ILO studies find worsening labour conditions in Ukraine

23 August 2001

A decade after their country gained independence, tens of millions of Ukrainians continue to work without pay, lack access to adequate health coverage and avoid seeking help from government agencies when faced by economic or social crises, according to a pair of new surveys by the International Labour Organization (ILO).

The United Nations agency's sampling of more than 1,800 factories found that many workers are put on "administrative leave" for many months, or are uncompensated despite showing up for work. And although Ukraine is one of the most populous countries in Europe, with 50 million people, the population has shrunk by nearly two million due largely to the drop in life expectancy among men.

The survey also discovered a unique feature to Ukraine's economy in that women account for a majority of all those who are employed, even as employment has shrunk by one-third since 1991.

Meanwhile, a survey of 8,200 adults has found that more than 80 per cent of Ukrainians lack access to adequate health services, one in every seven works in "very unsafe" conditions and that more than 40 per cent of workers have not been paid over the previous three months. On average, adults thought that real unemployment in the country was about 40 per cent, more than three times the official rate, and a majority expected it to rise.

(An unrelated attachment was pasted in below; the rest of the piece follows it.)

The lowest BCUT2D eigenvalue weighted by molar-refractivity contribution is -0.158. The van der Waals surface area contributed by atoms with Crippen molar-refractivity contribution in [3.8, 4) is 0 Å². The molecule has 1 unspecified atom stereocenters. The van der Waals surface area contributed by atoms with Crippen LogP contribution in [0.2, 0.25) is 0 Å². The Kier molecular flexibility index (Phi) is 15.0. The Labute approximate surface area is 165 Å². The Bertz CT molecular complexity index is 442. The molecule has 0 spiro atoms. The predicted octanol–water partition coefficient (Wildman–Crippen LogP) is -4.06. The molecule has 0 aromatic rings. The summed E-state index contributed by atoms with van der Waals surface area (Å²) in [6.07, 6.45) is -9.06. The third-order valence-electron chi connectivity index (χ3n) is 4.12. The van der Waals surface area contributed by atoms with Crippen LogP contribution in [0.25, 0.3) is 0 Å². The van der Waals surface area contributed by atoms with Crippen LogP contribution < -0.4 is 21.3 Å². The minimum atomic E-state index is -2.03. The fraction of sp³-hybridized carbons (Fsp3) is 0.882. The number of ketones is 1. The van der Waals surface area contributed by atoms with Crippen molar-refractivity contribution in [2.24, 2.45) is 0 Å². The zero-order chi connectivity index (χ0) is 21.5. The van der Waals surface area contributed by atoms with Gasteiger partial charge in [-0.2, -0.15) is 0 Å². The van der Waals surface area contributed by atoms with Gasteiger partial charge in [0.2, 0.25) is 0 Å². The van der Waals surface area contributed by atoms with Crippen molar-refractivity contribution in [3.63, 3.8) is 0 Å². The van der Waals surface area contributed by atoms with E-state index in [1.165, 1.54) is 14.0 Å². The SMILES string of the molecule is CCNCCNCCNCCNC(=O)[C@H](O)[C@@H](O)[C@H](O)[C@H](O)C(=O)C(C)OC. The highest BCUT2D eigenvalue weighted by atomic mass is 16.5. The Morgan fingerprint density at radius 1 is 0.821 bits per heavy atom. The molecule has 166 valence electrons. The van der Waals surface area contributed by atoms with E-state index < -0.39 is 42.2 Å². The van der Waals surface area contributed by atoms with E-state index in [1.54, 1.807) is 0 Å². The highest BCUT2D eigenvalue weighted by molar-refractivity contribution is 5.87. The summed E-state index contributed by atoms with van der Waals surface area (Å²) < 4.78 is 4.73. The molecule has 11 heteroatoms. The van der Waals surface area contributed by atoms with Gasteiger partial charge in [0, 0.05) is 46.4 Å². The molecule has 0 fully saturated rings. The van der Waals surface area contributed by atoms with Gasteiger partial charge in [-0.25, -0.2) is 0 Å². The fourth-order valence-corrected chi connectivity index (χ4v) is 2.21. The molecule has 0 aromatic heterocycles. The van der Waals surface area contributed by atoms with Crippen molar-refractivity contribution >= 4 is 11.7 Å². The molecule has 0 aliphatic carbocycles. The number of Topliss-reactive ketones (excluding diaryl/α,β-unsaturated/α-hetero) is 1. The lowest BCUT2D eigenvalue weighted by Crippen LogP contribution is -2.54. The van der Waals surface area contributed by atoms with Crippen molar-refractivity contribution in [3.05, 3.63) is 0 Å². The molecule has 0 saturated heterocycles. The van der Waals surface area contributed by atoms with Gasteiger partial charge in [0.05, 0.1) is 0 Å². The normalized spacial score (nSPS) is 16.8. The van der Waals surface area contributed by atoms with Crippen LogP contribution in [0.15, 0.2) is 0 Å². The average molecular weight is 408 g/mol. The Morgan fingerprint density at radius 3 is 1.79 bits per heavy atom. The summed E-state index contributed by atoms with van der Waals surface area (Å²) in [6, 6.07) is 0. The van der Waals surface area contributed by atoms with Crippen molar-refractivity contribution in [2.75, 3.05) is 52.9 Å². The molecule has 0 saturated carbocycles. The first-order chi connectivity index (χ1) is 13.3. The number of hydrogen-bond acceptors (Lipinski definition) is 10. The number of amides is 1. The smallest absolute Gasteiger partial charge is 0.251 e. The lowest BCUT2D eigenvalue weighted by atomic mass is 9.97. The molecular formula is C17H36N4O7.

The ILO warns that mass unemployment has arrived in Ukraine and that much more is to come, a worrying development because most jobless workers do not receive unemployment benefits while those who do, get an extremely small amount. The agency says it is essential for the welfare of workers and their families that these benefits are raised and be made available to more unemployed people.

"The labour market situation in Ukraine is desperate, contributing to the reduced life expectancy in the country and the flow of people into central and western Europe," ILO says. "Many millions of workers are suffering acutely. Their plight deserves more attention than it has received."

 

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